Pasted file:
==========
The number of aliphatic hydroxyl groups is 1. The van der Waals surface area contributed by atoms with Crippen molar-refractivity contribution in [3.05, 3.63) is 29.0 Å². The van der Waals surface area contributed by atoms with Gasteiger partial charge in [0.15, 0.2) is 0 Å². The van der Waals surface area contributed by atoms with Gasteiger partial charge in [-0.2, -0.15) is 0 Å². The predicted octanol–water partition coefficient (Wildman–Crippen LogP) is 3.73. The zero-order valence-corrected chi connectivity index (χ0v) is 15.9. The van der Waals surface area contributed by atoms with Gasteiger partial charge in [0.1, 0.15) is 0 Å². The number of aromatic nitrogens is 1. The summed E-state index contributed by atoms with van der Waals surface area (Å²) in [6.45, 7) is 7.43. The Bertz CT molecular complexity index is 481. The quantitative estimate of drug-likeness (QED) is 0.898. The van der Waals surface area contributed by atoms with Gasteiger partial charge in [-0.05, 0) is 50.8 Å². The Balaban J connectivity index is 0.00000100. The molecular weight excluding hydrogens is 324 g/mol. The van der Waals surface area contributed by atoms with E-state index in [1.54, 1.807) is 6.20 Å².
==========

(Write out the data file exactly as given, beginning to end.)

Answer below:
The number of aliphatic hydroxyl groups is 1. The van der Waals surface area contributed by atoms with Crippen molar-refractivity contribution in [3.05, 3.63) is 29.0 Å². The van der Waals surface area contributed by atoms with Gasteiger partial charge in [0.15, 0.2) is 0 Å². The van der Waals surface area contributed by atoms with Gasteiger partial charge in [-0.2, -0.15) is 0 Å². The predicted octanol–water partition coefficient (Wildman–Crippen LogP) is 3.73. The zero-order valence-corrected chi connectivity index (χ0v) is 15.9. The van der Waals surface area contributed by atoms with Gasteiger partial charge in [0.1, 0.15) is 0 Å². The number of aromatic nitrogens is 1. The summed E-state index contributed by atoms with van der Waals surface area (Å²) in [6.45, 7) is 7.43. The Bertz CT molecular complexity index is 481. The quantitative estimate of drug-likeness (QED) is 0.898. The van der Waals surface area contributed by atoms with Gasteiger partial charge in [-0.05, 0) is 50.8 Å². The Balaban J connectivity index is 0.00000100. The molecular weight excluding hydrogens is 324 g/mol. The van der Waals surface area contributed by atoms with E-state index in [1.54, 1.807) is 6.20 Å².